The killing of a 21-year-old female flight attendant in China has put a spotlight on the country's giant ride-hailing company, the world's largest.
Li Mingzhu was killed on May 6, after hailing a car from the company, Didi Chuxing, to get from an airport hotel in Zhengzhou to downtown.
Police launched an investigation to search for the suspect, Liu Zhenghua. Surveillance video showed Liu abandoning his car and jumping into a river in an apparent suicide attempt, according to the police.
Then early Saturday morning, a body later confirmed to be Liu's was found in a river.
The murder victim and suspect met via a controversial Didi smartphone app that is part ride-hailing platform, part socializing app. It is called Shunfeng, which means two or more people going to the same direction, according to both Didi’s and the police’s press releases. Critics say the app has proved useful to sexual predators while putting customers at risk.
In this case, the driver had used his father’s driving account with this Didi service to pick up passengers, according to the company. Didi said its facial identification system failed to notice it was the wrong driver.
Didi announced Friday it was suspending the ride-hailing app.
It also said in a statement after the incident it is “deeply saddened by and sorry about the tragedy,” and has apologized to the victim’s family.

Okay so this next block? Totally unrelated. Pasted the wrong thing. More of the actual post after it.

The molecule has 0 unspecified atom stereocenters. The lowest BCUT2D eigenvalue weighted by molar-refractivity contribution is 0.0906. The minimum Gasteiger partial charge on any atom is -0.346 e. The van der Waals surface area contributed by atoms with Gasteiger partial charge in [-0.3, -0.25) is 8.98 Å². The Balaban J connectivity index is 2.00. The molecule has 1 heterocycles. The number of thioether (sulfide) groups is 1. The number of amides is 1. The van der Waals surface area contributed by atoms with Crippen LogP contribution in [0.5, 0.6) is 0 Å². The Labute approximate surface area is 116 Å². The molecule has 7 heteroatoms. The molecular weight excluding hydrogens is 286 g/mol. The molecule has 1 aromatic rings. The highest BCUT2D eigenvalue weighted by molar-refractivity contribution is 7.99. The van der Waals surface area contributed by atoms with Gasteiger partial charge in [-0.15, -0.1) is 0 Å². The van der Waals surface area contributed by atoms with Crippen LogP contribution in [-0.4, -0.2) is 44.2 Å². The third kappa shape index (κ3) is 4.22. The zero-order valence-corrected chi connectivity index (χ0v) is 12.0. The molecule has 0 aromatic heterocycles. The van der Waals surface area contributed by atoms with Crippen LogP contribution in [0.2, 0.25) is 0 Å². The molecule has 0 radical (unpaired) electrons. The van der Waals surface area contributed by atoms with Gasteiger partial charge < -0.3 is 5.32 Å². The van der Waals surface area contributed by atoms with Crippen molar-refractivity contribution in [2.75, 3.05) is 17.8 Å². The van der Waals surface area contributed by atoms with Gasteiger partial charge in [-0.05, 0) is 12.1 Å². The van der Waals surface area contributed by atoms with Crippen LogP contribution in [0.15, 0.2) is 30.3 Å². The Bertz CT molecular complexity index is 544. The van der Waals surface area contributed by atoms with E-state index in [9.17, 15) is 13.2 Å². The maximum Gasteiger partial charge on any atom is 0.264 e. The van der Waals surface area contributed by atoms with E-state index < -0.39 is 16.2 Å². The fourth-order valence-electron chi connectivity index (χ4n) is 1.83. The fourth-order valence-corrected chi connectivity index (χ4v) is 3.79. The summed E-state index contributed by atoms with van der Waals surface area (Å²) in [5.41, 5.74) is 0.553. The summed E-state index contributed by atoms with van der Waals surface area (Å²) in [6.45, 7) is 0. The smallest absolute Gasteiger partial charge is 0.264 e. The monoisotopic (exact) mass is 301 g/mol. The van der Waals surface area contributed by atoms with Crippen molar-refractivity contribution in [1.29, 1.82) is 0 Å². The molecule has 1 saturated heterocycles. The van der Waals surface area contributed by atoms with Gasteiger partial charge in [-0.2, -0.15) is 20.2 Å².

Didi is the world's largest car-hailing company by number of rides. It completed more than 7.4 billion rides last year, almost double Uber’s count, according to Reuters.
Public rage escalated on social media when it was revealed that on the now-suspended ride-hitching app, Didi drivers commented on, or rated, passengers’ appearances. Social media users published some drivers' remarks on passengers, such as, “She is really beautiful, even without makeup,” “She has a sweet voice,” and “Her stockings made me excited.”
China’s Ministry of Transport announced plans Friday to step up regulation of the car-hailing industry on Friday
The notice said that any car-hailing companies or drivers who offer ride-hailing services without approved licenses would be added to two separate government watch lists.